Yb is known to be a material in which compression induces a semimetal-insulator transition
without change of lattice symmetry. The transition is ascribed to the formation of an energy
gap between two bands, both of which originally cross the Fermi level in the semimetallic
phase . According to the band calculation by Oguchi , the metallic conduction in
CuRh2S4is ascribable to the two holes in two bands, each of which crosses the Fermi level
as the two bands of the fcc-Yb. ρ(300 K) of CuRh2S4increases gradually from 4.6×10−4to
1.3×10−3cm with compression of up to 8.0 GPa. This P-dependence is quite similar to that
of fcc-Yb in which ρ(300 K) also increases gradually from 3×10−5cm at ambient pressure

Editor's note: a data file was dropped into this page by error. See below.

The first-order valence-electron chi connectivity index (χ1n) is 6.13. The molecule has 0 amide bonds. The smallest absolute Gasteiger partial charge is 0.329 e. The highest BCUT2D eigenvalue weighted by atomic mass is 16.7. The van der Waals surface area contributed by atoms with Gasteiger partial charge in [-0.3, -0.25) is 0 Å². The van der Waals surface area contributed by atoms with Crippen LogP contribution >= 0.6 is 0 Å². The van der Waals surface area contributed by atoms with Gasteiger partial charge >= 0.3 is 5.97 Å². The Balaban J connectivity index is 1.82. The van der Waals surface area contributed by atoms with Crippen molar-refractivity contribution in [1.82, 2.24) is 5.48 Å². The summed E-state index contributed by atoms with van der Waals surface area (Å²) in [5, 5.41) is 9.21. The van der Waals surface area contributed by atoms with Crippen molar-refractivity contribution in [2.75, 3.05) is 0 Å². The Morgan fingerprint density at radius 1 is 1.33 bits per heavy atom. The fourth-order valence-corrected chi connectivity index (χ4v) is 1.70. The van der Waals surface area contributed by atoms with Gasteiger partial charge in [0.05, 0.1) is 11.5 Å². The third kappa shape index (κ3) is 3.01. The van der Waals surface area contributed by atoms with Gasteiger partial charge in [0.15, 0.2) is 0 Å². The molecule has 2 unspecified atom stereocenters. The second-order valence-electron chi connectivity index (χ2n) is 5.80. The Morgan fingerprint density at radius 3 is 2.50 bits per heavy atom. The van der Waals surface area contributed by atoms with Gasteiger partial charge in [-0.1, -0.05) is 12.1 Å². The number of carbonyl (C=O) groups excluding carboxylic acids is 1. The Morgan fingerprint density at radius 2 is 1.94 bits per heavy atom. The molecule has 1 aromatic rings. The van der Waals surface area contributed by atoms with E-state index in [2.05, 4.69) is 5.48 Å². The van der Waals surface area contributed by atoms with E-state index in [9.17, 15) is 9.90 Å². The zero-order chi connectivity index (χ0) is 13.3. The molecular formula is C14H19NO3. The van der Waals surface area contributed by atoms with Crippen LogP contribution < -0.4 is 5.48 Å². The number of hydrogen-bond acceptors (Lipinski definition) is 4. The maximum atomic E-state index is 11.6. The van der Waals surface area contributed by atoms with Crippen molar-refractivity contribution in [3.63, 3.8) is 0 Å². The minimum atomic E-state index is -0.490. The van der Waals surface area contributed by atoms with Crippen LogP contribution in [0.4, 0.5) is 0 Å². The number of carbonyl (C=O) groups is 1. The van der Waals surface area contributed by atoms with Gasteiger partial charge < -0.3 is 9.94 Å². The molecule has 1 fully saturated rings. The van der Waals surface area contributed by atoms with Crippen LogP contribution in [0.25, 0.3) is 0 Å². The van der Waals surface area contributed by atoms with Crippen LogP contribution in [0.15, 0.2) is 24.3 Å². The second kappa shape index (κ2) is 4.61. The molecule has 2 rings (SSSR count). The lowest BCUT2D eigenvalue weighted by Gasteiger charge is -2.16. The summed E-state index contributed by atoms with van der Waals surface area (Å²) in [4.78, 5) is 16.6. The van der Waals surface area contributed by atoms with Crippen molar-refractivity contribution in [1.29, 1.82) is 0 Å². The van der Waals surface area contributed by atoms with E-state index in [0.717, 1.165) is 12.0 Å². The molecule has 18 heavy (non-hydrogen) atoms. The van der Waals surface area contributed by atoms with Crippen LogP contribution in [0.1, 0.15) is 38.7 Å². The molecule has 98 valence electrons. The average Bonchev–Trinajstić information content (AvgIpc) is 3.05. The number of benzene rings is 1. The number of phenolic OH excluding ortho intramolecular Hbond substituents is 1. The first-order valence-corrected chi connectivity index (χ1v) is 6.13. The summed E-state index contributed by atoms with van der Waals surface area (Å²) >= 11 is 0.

to 3×10−4cm at 3.7 GPa. Although CuRh2S4is a good metal, an MI transition of the kind
observed in the semimetal fcc-Yb, may be expected if the two bands near the Fermi level
are sensitive to pressure. This scenario, based on the modification of the band structure, is
likely to explain the pressure dependence of T∗as well as the decrease of Tcprior to the SI
transition. The pressure-induced MI transition in non-superconducting CuIr2Se4 may
be understood by the same scenario.
In summary, we have found a pressure induced SI transition in a chalcogenide-spinel
CuRh2S4from resistivity measurements under quasi-hydrostatic pressure of up to 8.0 GPa.
As pressure increases, the Tcvalue initially increases from 4.7 to 6.4 K and starts to slightly
decrease after a broad maximum is reached. With further compression, superconductivity
vanishes suddenly at PSI around 5.3 GPa. The SI transition occurs in concurrence with